The Tenants Union is trying to prevent the owners of a low-income building in Pioneer Square from backing out of an agreement that would keep poor people from losing their homes.
It's the second time in recent months the nonprofit advocacy group has brought residents of the Downtowner, a former hotel at 308 1st Ave. S., back from the brink of eviction.
Residents of the Downtowner, who pay rents equal to a third of their monthly income, got notices in the spring that their rents would go up. The owners were planning to convert the low-income apartments to market-rate rentals after paying off a low-interest government loan that required rents to remain low. Once the loan went away, so did this requirement. (RC June 15, 2011, "Advocates keep the Downtowner's rents from going sky-high")
It was a shock to the 160 residents, many of whom are disabled, elderly, low income or all of the above.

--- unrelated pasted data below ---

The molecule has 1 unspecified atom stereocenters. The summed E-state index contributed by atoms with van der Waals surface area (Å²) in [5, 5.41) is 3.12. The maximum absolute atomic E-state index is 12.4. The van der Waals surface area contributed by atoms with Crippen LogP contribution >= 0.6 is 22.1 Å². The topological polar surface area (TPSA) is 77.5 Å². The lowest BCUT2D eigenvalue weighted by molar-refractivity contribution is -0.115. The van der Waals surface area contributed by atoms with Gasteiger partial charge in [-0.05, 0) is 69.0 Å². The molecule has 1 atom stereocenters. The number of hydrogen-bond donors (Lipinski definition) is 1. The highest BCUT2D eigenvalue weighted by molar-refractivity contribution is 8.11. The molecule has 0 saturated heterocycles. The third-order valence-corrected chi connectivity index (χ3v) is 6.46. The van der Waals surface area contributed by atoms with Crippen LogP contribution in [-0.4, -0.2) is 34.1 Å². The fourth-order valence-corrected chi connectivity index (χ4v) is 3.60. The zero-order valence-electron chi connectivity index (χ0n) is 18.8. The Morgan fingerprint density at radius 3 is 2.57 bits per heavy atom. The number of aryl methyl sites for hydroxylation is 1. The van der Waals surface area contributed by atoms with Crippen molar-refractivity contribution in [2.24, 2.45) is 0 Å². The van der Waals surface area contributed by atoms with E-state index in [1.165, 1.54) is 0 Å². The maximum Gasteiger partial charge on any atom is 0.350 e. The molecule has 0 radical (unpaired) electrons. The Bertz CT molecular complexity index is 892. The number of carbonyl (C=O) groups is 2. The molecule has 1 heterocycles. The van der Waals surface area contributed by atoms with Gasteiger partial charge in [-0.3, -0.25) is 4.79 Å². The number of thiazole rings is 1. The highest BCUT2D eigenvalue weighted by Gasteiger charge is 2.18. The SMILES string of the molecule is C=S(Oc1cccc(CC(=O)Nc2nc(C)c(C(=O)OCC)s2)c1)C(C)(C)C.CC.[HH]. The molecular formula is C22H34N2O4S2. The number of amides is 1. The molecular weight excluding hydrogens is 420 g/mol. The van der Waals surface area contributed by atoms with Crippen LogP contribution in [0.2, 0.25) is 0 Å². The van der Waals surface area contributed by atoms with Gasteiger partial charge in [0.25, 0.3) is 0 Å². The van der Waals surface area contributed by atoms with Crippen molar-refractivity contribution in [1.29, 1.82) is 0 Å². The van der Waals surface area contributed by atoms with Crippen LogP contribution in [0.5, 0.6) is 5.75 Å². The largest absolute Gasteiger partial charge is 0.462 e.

To keep them from being evicted, the Tenants Union got the Seattle Housing Authority, the local arm of the Dept. of Housing and Urban Development to issue tenants in the building individual Section 8 vouchers, said Tenants Union organizer Emily Murphy. Mayor Mike McGinn helped secure the pioneering deal by lobbying HUD officials on a trip to Washington, D.C.
In May, the building owners, brothers Howard and Martin Seelig, agreed to the deal, Murphy said, and SHA cut them a check for the tenants' portion of the rent.
But the Seeligs never cashed the check and never signed the contract with SHA.
With the building no longer under contract, SHA informed tenants last month that they would have to pay the market rate rent or move out. They had 30 days to come up with the money or leave.
The Tenants Union stepped in again, and last week, after the group threatened to file a preliminary injunction, the Seeligs agreed to stop eviction proceedings, Murphy said.
Martin Seelig told Real Change that they had reached an agreement with the tenants but he couldn't comment further.
If the building's owner doesn't sign the contract to accept Section 8 tenants, the Tenants Union group will seek a court order forcing them to do so, Murphy said.